Working at the bank during the day and the disco at night proved exhausting and he sold his share of the club to his brother in 1981. In that same year he took a position with the Royal Bank of Canada's U.S. subsidiary in New York, establishing the Media Industries Lending Group and becoming a senior vice-president. His five-year stint in this role then prepared him to become the chief financial officer for Liberty, New York-based Cablevision Industries Corporation, a position he would hold from 1986 to 1995. During his tenure at CVI, Commisso played a pivotal role in growing the company from the 25th largest MSO with 223,000 subscribers to the eighth largest with 1.3 million subscribers. He developed an innovative loan agreement, an industry first, that allowed CVI to borrow money on the number of homes the company served rather than cash flow. Altogether Commisso was able to assemble $5 billion in financing for CVI. But after nine years of service he became the victim of his own success when CVI's owner, Alan Gerry, decided to cash in, selling the company to Time Warner, Inc. for nearly $2.8 billion. Despite disagreeing with the decision, Commisso emerged a wealthy man.

Formation of Mediacom: 1985

Commisso could have easily retired at the age of 46, but instead the self-described workaholic decided to launch his own MSO, to become the captain of his own destiny. Thus, in July 1995 he formed Mediacom, LLC in Middleton, New York, to acquire undervalued cable television systems located in non-metropolitan markets, a plan out of keeping with the prevailing opinion that the days of the small companies were long past. He spent the first few months working out of his home and putting together his business plan. "The hardest part," he told Multichannel News, "was dealing with all kinds of details, from personnel to accounting to answering your own phones." Commisso was able to take advantage of his contacts and reputation to attract financial backers, including Waller Capital Corporation, First Union Bank's Communication and Media Finance Group, and his old boss at Chase, Tom Reifenheiser, group executive of the bank's global media, telecom, and technology group. In March 1996 Mediacom became operational following the acquisition of a 10,300-subscriber cable system located in Ridgecrest, California, a deal that was soon followed by the purchase of a 7,000-subscriber system in nearby Kern Valley. The company completed another four acquisitions by the end of 1997, at which point Mediacom had more than 60,000 basic subscribers in systems located in Arizona, California, Delaware, and Maryland.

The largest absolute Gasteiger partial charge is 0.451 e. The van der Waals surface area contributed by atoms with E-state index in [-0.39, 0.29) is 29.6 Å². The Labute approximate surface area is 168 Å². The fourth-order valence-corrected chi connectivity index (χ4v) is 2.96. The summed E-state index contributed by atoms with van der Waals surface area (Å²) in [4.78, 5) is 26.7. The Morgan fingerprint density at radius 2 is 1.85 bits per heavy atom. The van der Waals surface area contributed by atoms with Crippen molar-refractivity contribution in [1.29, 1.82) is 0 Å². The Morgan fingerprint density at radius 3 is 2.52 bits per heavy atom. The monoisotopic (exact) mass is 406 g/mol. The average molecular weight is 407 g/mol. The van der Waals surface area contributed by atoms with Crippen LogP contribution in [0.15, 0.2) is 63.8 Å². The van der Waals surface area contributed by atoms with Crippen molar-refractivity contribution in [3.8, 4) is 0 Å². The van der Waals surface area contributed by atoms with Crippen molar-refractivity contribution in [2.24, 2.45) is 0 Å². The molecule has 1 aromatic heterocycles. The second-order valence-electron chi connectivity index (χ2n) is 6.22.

In January 1998 Commisso added another 17,200 subscribers to the California operation by acquiring the Lake County business of Jones Intercable, Inc., and a deal he completed later in the month elevated Mediacom to the next level. At a cost of $308.7 million he acquired the U.S. Cable unit of Cablevision Systems Corporation, adding about 265,000 basic subscribers located in markets in such southeastern states as Alabama, Florida, Kentucky, North Carolina, as well as Missouri. Commisso was able to acquire the system at a very low price, just under $1,200 per subscriber, at a time when rural systems were priced as high as $1,600 per subscriber. Mediacom's bid, in fact, was the third highest, but Commisso won out because his deal was fully financed, with $100 million in equity and $215 million in bank loans. Cablevision was eager to divest itself of the properties to focus on its core clusters of New York City, Boston, and Cleveland, and was confident that it would have no problem in closing the deal with Mediacom. Commisso called it "the defining acquisition" for Mediacom, which he believed had now achieved the scale to become the kind of company he had envisioned when he founded it in 1995.